Asha Lorenz and Louis O'Brien prove themselves that rare thing: true innovators
Jessie Atkinson
11:00 20th March 2020

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'There is nothing new to invent' I sometimes think to myself - 'everything that is ever to be made has already been made!' I’m wrong of course. There is infinite possibility. Most people can only draw heavily on what has already been or else sit frozen by the enormity of choice. For the majority, that incomprehensibly large creative horizon remains unexplored. With 925, Sorry prove themselves to be that rare thing: true innovators. 

This is the impatiently-awaited debut full-length from the North London band Sorry, underpinned by childhood mates Asha Lorenz and Louis O’Brien and formerly known as Fish. It’s a disorienting, apocalyptic record, woven with old favourites (‘Starstruck’), reimaginings of early mixtape ideas (‘Snakes’) and a ‘refix’ of live favourite ‘Lies’.

Jumping in with ‘Right Round The Clock’, the tone of the record is set: this is to be a deranged and dicy series of sounds that prove just how much new stuff you can conceive of and then make if you are preternaturally gifted and hard working. ‘Snakes’ in particular, which is a refix of a snippet taken from their impressive 2017 mixtape ‘Home Demo/ns Vol I’, is a thoroughly refreshing slice of cross-genre grunge that slides across disparate terrains.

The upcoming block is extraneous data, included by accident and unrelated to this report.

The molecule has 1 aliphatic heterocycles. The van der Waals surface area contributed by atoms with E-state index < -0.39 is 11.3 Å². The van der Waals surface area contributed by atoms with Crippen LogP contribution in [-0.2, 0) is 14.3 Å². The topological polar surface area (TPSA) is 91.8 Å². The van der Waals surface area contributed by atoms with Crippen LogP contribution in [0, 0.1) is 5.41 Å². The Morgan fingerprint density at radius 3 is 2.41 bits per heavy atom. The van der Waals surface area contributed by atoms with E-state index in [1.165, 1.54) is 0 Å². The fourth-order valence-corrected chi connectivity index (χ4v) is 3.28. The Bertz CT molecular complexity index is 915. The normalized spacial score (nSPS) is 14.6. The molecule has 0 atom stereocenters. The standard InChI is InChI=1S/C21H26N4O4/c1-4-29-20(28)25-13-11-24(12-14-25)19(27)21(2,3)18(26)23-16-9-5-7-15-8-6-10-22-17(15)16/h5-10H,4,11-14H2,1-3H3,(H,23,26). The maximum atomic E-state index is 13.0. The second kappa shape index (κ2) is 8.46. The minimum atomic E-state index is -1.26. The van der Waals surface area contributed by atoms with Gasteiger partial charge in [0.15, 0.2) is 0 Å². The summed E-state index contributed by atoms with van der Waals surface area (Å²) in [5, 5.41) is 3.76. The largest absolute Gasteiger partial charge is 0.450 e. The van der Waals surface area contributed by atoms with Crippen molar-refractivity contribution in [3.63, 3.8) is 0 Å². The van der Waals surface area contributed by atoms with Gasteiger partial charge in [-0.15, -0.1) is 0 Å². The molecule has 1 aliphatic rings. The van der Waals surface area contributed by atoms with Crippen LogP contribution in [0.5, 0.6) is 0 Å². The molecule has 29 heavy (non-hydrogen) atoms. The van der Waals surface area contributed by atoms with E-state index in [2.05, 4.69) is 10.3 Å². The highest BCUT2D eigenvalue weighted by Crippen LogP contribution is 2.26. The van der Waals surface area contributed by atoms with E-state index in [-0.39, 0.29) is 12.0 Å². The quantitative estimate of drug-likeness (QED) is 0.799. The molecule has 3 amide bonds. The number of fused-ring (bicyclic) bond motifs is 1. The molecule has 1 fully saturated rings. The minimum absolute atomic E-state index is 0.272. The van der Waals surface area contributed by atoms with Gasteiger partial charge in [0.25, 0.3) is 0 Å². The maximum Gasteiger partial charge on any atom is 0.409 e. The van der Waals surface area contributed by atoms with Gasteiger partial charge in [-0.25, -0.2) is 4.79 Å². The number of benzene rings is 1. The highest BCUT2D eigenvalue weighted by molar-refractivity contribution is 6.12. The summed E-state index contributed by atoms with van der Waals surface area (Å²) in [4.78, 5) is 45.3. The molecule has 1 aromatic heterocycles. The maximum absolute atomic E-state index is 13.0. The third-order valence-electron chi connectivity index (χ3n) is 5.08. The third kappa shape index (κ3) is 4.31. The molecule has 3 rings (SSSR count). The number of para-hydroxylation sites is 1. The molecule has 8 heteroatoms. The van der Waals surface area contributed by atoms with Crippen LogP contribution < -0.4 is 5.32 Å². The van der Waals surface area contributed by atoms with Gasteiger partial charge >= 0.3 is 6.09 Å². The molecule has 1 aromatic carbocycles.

‘Rock ’n’ Roll Star’ welcomes burring saxophone and an ‘ay up drumming chorus, ‘More’ enjoys sparse guitar parts and numbing vocals, ‘Ode To Boy’ (another mixtape rework) features the distant calls of a choir of schoolchildren - “this isn’t an ode to joy because there’s no joy” Lorenz sings as they harmonise.  

Chaos reigns, and yet every moment of wailing sax, every instance of Lorenz and O’Brien’s clashing vocals is purposeful. The overriding sensation of 925 is one of pleasurable transportation. We’re doped up and spinning out in the world that Sorry have conceived of entirely themselves; soaking in the goods they have brought back for us from the horizon of unplumbed creativity. 

Even on songs that draw from the past -  ‘Right Round The Clock’ nods to ‘Mad World’, while ‘As The Sun Sets’ follows like a demented version of ‘What A Wonderful World’ - Sorry give the impression these are totally their own. 

Sorry are the most interesting guitar band working today, and on 925, they prove it. From their trips to the outer reaches of creativity, they have returned to us a portfolio of entirely new ideas. Doubtless, they have so much more to show us. 

925 is released on 27 March 2020 via Domino. 

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